Contentious Statues: Skeletons in Cupboards
‘Having a skeleton in the cupboard,’, implies having an embarrassing or unpleasant secret about something that happened in the past. It is an excellent metaphor to highlight a real concern. In this case, the skeletons represent the contentious statues we have in our cities. The cupboard represents the museums that will end up housing them. Bristol City Council has already removed the statue of Edward Colston and plans to reinstall it as a museum exhibit.
Moving them to a museum is a flawed strategy for several reasons.
We are the product of our history (good and bad), therefore, there are no long-term social benefits achieved in hiding our misdemeanours in museums. Banishing them to some sort of cultural space amounts to orchestrated social amnesia that gives little credence to the statue’s political and cultural importance.
They should stay where they are, publicly accountable for what and who they represent. They should stand as reminders of prejudice and ignorance, past wrongs and in evidence of our slow social advancement and heartfelt ambitions.
As a museums display item, these statues will become yet another curated and narrated set of objects, their importance translated, their potential reduced to that of a cultivated cultural artefacts, which are conveniently edited into summarised and accessible observations of a collective trauma. Therefore, silencing the victims to a point where they (and other visitors) require a museum professional to narrate their suffering and advocate their claims.
Museums have long evolved from collections of cultural artefacts. They are businesses, corporations with agenda, political bias, and targeted audiences. They represent a ‘Cosmopolitan mode of remembrance’ which tend to ignore current and legitimate differences of social and political interests, their on-brand narrations appear to leave vital political questions unanswered for racists and fundamentalists to exploit.
There are more reasons against the incarceration of these statues. However, the key issue is that removing them from the public and everyday lives seems counterintuitive. Currently most statues are encountered by thousands of people daily, seen whilst on their way to the shops, meeting friends, taking exercise, going to work, or coming home from school etc. The statues were purposely positioned outside public transport buildings, next to libraries, government buildings and in parks as symbols of a national power and elitism. What better way of promoting and ensuring lessons are learnt and discussed than to leave them where they stand. Monumental moments of interaction and relief in places where all citizens (public, politician or even royalty) can pass by, recognize, and acknowledge their meaning. Alternatively, they can be placed in a controlled (9 am-5 pm) environment, narrated, maintained, and protected by paid museum staff, meaning, that to see them, you must pay. Thus, reaffirming their status and social hierarchy without truly addressing the historical and culturally awkward truths.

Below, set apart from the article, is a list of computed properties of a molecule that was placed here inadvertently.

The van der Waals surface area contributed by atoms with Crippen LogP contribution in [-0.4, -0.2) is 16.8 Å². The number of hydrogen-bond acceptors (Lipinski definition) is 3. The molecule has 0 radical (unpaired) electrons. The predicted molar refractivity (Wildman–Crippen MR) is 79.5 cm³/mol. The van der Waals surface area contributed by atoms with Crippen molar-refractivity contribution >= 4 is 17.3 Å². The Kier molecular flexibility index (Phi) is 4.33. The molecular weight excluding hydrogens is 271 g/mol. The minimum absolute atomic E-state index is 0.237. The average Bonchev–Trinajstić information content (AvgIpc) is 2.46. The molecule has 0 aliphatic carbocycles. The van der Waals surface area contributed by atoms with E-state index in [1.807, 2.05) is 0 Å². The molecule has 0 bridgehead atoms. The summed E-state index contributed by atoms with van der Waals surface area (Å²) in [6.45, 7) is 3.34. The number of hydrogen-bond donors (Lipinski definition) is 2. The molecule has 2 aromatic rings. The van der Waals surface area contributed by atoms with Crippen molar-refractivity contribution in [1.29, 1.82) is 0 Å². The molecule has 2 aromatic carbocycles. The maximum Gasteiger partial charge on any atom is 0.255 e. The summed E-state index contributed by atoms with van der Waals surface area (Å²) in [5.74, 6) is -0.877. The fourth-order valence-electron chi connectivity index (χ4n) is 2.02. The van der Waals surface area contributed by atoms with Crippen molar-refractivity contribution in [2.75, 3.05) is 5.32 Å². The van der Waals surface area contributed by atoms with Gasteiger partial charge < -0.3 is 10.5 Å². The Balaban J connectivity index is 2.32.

What can we do instead?
Some might argue to remove them altogether, others might suggest breaking them down into parts and reusing the material to build another sculpture in its place. Some have already argued to reword their plaques and inscriptions, whilst others have suggested leaving them to decay and ruin, letting time and the elements erode them physically and symbolically. All of these have their merits and I believe each statue should be addressed individuality, their treatment depending on their past, cultural significance and location.
However, I would advocate for another remedy, one of intervention. In other words, to adapt the statue, add another layer to it so that a narrative of change can be read. By simply adding an element recognisably different to that of its host would signify universal recognition and a rereading of its meaning.
Think perhaps of the Japanese art of putting broken pottery pieces back together with gold. Kintsugi was developed on the idea that in embracing flaws and imperfections, you can create an even stronger, more beautiful piece of art.
Modern interventions in historic buildings & augmentation, i.e. the process of increasing the size, value, or quality of something by adding to it.
The controversial Charging bull and fearless Girl Statues - The bronze ponytailed girl standing with hands-on-hips was installed in March 2017 opposite the longstanding bull sculpture at the bottom end of Broadway in Manhattan. By adding the statue named Fearless Girl, the artist completely changed the meaning of the bull, changing from a financial power symbol to becoming the fall guy in a narrative about the power of women in leadership.
INTERVENTION Fearless Girl